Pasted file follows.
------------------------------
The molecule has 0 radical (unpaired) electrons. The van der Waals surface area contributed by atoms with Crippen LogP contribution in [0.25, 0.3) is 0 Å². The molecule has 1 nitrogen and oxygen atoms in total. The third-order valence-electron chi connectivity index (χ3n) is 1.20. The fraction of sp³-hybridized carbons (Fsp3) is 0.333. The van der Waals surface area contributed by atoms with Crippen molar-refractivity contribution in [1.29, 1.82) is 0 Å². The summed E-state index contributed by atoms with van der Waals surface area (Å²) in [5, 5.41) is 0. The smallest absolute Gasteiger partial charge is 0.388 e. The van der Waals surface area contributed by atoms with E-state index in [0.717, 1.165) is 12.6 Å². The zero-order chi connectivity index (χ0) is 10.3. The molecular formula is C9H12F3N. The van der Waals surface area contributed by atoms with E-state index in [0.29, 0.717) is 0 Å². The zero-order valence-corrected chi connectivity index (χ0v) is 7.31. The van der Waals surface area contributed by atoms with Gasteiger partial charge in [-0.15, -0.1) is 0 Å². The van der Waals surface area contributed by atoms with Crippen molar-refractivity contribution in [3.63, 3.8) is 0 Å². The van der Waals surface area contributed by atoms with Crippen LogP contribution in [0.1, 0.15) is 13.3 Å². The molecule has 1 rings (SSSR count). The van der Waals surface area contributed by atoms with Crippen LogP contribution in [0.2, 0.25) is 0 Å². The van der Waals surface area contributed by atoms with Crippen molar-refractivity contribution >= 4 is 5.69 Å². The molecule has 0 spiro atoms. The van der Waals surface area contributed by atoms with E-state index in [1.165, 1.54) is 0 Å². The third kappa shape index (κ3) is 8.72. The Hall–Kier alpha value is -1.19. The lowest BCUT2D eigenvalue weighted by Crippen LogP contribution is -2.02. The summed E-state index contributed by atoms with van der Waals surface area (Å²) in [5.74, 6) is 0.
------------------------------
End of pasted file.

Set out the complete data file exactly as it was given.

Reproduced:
The molecule has 0 radical (unpaired) electrons. The van der Waals surface area contributed by atoms with Crippen LogP contribution in [0.25, 0.3) is 0 Å². The molecule has 1 nitrogen and oxygen atoms in total. The third-order valence-electron chi connectivity index (χ3n) is 1.20. The fraction of sp³-hybridized carbons (Fsp3) is 0.333. The van der Waals surface area contributed by atoms with Crippen molar-refractivity contribution in [1.29, 1.82) is 0 Å². The summed E-state index contributed by atoms with van der Waals surface area (Å²) in [5, 5.41) is 0. The smallest absolute Gasteiger partial charge is 0.388 e. The van der Waals surface area contributed by atoms with E-state index in [0.717, 1.165) is 12.6 Å². The zero-order chi connectivity index (χ0) is 10.3. The molecular formula is C9H12F3N. The van der Waals surface area contributed by atoms with E-state index in [0.29, 0.717) is 0 Å². The zero-order valence-corrected chi connectivity index (χ0v) is 7.31. The van der Waals surface area contributed by atoms with Gasteiger partial charge in [-0.15, -0.1) is 0 Å². The van der Waals surface area contributed by atoms with Crippen molar-refractivity contribution in [3.63, 3.8) is 0 Å². The van der Waals surface area contributed by atoms with Crippen LogP contribution in [0.1, 0.15) is 13.3 Å². The molecule has 1 rings (SSSR count). The van der Waals surface area contributed by atoms with Crippen LogP contribution in [0.2, 0.25) is 0 Å². The van der Waals surface area contributed by atoms with Crippen molar-refractivity contribution >= 4 is 5.69 Å². The molecule has 0 spiro atoms. The van der Waals surface area contributed by atoms with E-state index in [1.165, 1.54) is 0 Å². The third kappa shape index (κ3) is 8.72. The Hall–Kier alpha value is -1.19. The lowest BCUT2D eigenvalue weighted by Crippen LogP contribution is -2.02. The summed E-state index contributed by atoms with van der Waals surface area (Å²) in [5.74, 6) is 0.